This article appeared in the Autumn 1974 (Issue #37) edition of the Kent Archaeological Review.
Permission should be sought from the Honorary editor (in writing) to reproduce or quote from articles in the K A R.
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New Regional Developments in Rescue Archaeology.
It seems likely that by now most people directly involved in archaeology will have heard of the new regional Archaeology Advisory Committees which are currently being formed in England. The function of these Committees is basically to advise the Department of the Environment on aspects of local rescue archaeology including the allocation of grants, policies for surveys and excavation and facilities in the area to ensure the completion and publication of archaeological reports. The members of these Committees will (we hope) have a thorough knowledge of the archaeology in their own areas. This year the Committees will be discussing plans for work in 1975-6.
The government is making available a total of £1,063,000 for grants for rescue excavation and post-excavation work in Great Britain during 1974-5 -- an increase of £250,000 over the amount for 1973-4.
There will be 13 of these regional Advisory Committees covering the following areas:
- Cleveland, Cumbria, Durham, Northumberland, Tyne and Wear.
- Humberside, North Yorkshire, South Yorkshire, West Yorkshire.
- Cheshire, Greater Manchester, Lancashire, Merseyside.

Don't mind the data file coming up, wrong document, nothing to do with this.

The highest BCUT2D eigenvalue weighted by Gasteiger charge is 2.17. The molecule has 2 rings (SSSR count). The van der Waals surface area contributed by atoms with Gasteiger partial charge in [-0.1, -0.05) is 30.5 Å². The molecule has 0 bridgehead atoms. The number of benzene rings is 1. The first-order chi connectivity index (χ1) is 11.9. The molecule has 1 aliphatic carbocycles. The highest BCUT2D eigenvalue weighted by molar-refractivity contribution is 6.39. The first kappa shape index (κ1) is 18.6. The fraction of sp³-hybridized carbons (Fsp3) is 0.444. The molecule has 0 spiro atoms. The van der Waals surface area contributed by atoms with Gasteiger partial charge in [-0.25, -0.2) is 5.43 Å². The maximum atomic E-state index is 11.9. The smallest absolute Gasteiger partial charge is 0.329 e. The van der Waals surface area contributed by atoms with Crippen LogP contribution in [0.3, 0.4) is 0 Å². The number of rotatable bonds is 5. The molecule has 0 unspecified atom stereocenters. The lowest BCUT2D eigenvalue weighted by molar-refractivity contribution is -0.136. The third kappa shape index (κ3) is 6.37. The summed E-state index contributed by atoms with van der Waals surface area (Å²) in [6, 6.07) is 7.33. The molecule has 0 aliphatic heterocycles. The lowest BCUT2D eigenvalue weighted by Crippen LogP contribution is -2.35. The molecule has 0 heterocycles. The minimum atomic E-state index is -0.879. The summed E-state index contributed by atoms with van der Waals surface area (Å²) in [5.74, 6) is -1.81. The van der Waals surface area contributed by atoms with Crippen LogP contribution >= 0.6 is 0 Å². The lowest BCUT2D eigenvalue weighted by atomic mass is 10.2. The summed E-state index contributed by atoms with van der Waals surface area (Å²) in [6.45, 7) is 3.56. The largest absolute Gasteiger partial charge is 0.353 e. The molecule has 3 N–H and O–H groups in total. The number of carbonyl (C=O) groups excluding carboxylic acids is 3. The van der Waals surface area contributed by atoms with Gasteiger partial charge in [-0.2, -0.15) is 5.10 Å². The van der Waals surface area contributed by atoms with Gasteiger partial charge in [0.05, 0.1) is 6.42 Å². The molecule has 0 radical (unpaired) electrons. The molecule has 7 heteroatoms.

- Derbyshire, Leicestershire, Lincolnshire, Nottinghamshire.
- Hereford and Worcester, Salop, Staffordshire, Warwickshire, West Midlands.
- Norfolk, Suffolk.
- Cambridgeshire, Essex, Hertfordshire.
- Greater London.
- Bedfordshire, Buckinghamshire, Northamptonshire, Oxfordshire.
- Avon, Gloucestershire, Somerset.
- Kent, Surrey, East Sussex West Sussex.
- Berkshire, Dorset, Hampshire, Isle of Wight, Wiltshire.
- Cornwall, Devon.
The scheme sounds like a substantial improvement over existing conditions in areas where archaeological destruction is taking place on an increasingly large scale and where there are no adequate rescue facilities. We all welcome informed and well-founded advice. But in the county of Kent there are now disconcerting rumours that yet another committee, besides the regional one, is to be set up. This seems likely to be on a county basis and it too, if formed, would advise on the allocation of grants, the policies for surveys and excavation and, it seems, co-ordinate rescue work in the county. It would appear that ten years of rescue work, led and co-ordinated by the CKA, is to be ignored and that now another committee will be there to slow down and make less effective our system of rescue archaeology.